This tutorial will show you how to stiffen fabric. On the sewing scene, there are interfacings and stiffening agents to help this process. Crafts that use fabric will also gain some assistance with spray or hand-applied liquid stiffeners. Fabric stiffening often involves a bit of experimentation to get the best result.
How to Stiffen Fabric Tutorial
Stiffening fabric allows it to hold its shape better. This may be for a subtle effect under a petticoat or a dramatic look for your latest crafting project.
When stiffening fabric for sewing projects, it is common to use interfacing or boning. Craft projects can be stiffened with sprays that consist of flue, starch, gelatine, or commercial projects such as modge-podge. Some stiffening agents will be permanent, while others will come out in the wash.
What is Fabric Stiffener
A fabric stiffener is a product or solution that holds the fabric in place, giving it a 3-dimensional look. It can be used for sewing, crafts and art sculptures.
Craft Fabric Stiffening Ideas
Unleash your imagination and try different ideas for using fabric and stiffening agents.
- Lacework and doilies make great craft items using a stiffening agent and a mold, such as an upturned bowl.
- Unusual flowers can be molded out of burlap and sealed with a stiffening agent.
- Hats can be made by stiffening fabric and felt.
- Skirts can be stiffened with the use of interfacing or searching.
- Ribbons can be stiffened for crafts like wreath making.
How to Stiffen Fabric for Sewing
Stiffening when sewing is useful for collars, cuffs, facings, tabs, and openings. In fact, any area that would hold and hang better with some stiffness. The stiffening used can be fusible or sewn in and known as interfacing. Read more about the types of interfacing for sewing.
Your sewing patterns will generally recommend the pieces that need interfacing, but you may have a personal choice to use them in different places. Always try the interfacing out on a scrap before you sew it on your garment.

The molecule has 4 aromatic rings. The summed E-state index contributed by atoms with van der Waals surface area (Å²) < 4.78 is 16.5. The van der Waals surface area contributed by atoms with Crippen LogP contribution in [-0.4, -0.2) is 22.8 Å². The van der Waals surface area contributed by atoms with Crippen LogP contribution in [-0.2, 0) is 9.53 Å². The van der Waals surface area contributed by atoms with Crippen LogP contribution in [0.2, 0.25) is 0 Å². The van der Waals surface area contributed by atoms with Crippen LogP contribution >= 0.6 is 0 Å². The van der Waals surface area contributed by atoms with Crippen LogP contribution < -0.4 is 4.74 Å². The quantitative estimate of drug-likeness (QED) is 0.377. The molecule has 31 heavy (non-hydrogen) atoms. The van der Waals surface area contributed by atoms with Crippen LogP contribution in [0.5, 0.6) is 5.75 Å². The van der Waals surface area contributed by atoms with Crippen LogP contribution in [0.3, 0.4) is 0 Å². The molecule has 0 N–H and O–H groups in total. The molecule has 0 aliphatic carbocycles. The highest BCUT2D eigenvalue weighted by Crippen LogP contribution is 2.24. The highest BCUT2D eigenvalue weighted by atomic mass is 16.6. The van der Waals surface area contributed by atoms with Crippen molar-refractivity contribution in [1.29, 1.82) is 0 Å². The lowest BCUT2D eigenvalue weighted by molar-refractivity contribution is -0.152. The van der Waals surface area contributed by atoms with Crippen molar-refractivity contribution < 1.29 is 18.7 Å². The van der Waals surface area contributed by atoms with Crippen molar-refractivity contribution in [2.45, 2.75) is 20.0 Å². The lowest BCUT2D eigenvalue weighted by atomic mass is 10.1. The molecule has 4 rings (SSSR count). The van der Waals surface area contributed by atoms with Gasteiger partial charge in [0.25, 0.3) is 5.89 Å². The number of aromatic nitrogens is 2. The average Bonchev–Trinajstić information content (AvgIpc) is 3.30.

Sewing stiffeners have an advantage over many of the crafting spray methods in that both interfacing and boning will remain even after washing. This makes them a great permanent solution.
How to Stiffen Fabric for Craft and Costuming
Crafting with fabrics has become more popular as people realize what a great medium fabric is to work with. In addition, the stiffening of lace is often used in historical costumes.
There are commercial stiffening agents available that spray on and keep the fabric stiff while you work with the sculpture or craft of your choice. Then there are suggestions for DIY stiffening liquids that can be applied to the fabric while it is either molded or simply cut and held in place.
Some stiffening agents are used to give the fabric more permanence at the time of cutting and then washed away. Others of the more permanent variety stay on the molded craft and keep their shape.
This article will give you 3 DIY fabric stiffener recipe methods for crafting. These common methods and recipes use common household ingredients.
Always test any stiffening solutions on a scrap of fabric first. It will likely change the fabric color slightly. You may also want to wash your scrap to see what happens.
6 Ways to Stiffen Fabric at Home
1. How to Stiffen Fabric with Interfacing
There are various types of interfacing and also different weights and sizes. Check your local haberdashery and become familiar with what is available.
Fusible interfacing has a shiny film on one side of the web that indicates the adhesive side. Interfacing can be woven and made of fabric or synthetic. It comes in yardage, strips, or pre-packed pieces, so choose the type suitable to your pattern.
Two-sided fusible interfacing can be used to fuse two pieces of fabric together for applique.
Fabric Stiffening with Fusible Interfacing
It is very important to wash your fabric BEFORE adding the interfacing so that any shrinkage that may take place has been done so before adding the interfacing. Otherwise, the fabric and interfacing will shrink at different rates and cause wrinkles in your interfaced piece.
Then follow the manufacturer’s instructions to press the fusible side of the web on the wrong side of your fabric. Be sure to try out the product on a scrap before using it on the real garment. It is also important to remember to use a presser cloth to prevent the fusible interfacing from sticking to your iron.